As many of you by now already know, my Christmas 2014 was spent in the high dependency unit of the James Cook University Hospital. What turned out to be a “massive” bladder infection (never one to do anything by halves, you know) became sepsis and ultimately resulted in cardiac arrest. Deck the halls with boughs of holly—for a short while it looked as though I had eaten my last turkey dinner.
As you may already have concluded, however, I was successfully resuscitated and have now been home for a few weeks. All in all, I got off extremely lightly—no major organ damage and, while I still have energy issues, I am steadily getting back to my normal routine.
What I want to address here, however, is something that happened to me while in the HDU, a very short while after my cardiac arrest. This kind of touches upon an earlier post, in which I discussed my thoughts on assisted dying.
Fully compos mentis, but very ill and extremely traumatised, a doctor with whom I was already familiar (I believe he’d been part of the crash team that had resuscitated me), approached me and, after drawing the curtains around us, methodically approached the subject of resuscitation and, should I face a similar scenario in the future, whether I would once more want to undergo this procedure—given the possibilities of complications such as brain damage et cetera.
As I’m sure you will understand, this wasn’t exactly the kind of conversation—in spite of everything that had occurred—I was expecting to have. My prime concern had been how the hell I was going to get through this and find my way in life again. And, yet, here I was faced with an admittedly kindly doctor talking about whether I wanted to do everything possible to hold onto life should the worst happen (again).
Before I discuss my response, I want to make something quite clear: looking back, it’s very easy for me to see, now, that there was a bias on the part of the doctor—or there certainly seemed to be (my parents, who were present, would confirm this, I’m sure). The way the option was presented strongly suggested that he believed the sensible (dare I say “correct”?) decision was to opt for the “do not resuscitate” order. All my previous knowledge about the pros and cons of the procedure, and the simple fact that, in spite of my Type II SMA and all I’d been through, I still wasn’t a prime candidate for a DNR order, went out of the window. It felt wrong to push against it. In short, yes, I felt pressured.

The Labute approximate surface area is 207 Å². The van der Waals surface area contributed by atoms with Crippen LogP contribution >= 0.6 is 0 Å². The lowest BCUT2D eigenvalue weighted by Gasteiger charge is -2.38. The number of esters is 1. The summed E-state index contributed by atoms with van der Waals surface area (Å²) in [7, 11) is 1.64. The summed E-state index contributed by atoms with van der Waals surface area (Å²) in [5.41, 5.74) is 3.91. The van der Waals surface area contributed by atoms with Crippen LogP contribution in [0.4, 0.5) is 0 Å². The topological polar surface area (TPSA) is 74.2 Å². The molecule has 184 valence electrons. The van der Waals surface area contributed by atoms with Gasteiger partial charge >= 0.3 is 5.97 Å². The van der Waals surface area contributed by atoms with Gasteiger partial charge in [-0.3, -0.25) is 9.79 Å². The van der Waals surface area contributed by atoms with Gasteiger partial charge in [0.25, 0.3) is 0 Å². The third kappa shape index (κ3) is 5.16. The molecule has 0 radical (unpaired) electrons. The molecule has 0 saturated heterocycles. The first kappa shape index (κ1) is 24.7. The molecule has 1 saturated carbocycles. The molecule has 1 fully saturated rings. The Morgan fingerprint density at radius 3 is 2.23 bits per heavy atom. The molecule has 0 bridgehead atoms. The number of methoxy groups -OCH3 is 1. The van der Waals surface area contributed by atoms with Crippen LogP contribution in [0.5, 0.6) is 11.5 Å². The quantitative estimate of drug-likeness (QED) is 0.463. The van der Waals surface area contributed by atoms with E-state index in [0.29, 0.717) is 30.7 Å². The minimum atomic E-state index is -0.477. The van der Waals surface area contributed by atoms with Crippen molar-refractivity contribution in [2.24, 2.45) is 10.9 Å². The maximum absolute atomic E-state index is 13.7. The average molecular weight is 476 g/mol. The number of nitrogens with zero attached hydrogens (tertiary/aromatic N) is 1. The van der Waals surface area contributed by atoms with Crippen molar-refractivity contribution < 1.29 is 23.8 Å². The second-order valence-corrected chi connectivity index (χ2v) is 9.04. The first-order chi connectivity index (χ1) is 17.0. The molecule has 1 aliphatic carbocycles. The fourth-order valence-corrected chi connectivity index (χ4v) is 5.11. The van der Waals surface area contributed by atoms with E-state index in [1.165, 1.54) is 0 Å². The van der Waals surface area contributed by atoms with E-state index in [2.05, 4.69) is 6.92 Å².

Normally someone whose default setting is to question positions of authority, I—and I still find this quite bizarre—agreed that I wanted the DNR order putting on my file. Should my actually very healthy ticker stop ticking again, the same efforts that had worked very successfully would not be employed!
A few weeks later, another doctor thankfully questioned this. Sitting down beside my bed, he brought the subject up once more, telling me that he’d seen it on my file and that he’d wondered if I still felt the same way. He pointed out that, yes, it was indeed true that we can be resuscitated only to face a quality of life that we might not want, but emphasised that my heart was healthy and I had no history that suggested I was a likely candidate for a DNR order. Relieved that he seemed to be underscoring my feeling that I was not a completely lost cause, I was quick to say that I believed I’d been asked this question at the wrong time, and that I’d felt pressured into the decision I’d made. “So you’d like me to remove it?” he had asked; I’d answered with a very emphatic “yes”.
This is why I believe we have to be very careful about the life and death choices we offer with developments such as the Assisted Dying Bill. Sometimes, simply presenting the option exerts pressure. I am, I’m sure many would argue, not someone who is easily swayed. I’m fairly intelligent, well-informed and not inclined to change my mind without being presented with a convincing argument. And, yet, at, I suppose, my most vulnerable I made a decision that I now believe (and, more to the point, previously believed) I should never have made, a decision that could have had a catastrophic outcome.
I was lucky; I had the opportunity to correct this. But if that second doctor hadn’t questioned it, it might well still have been on my file.
We are all, however we might think of ourselves, highly suggestible. The presentation of a question, its timing and the way in which it’s framed, can quite easily prompt uncharacteristic responses. This is something we all—healthcare professionals and patients alike—need to bear in mind.
©2015 Gary William Murning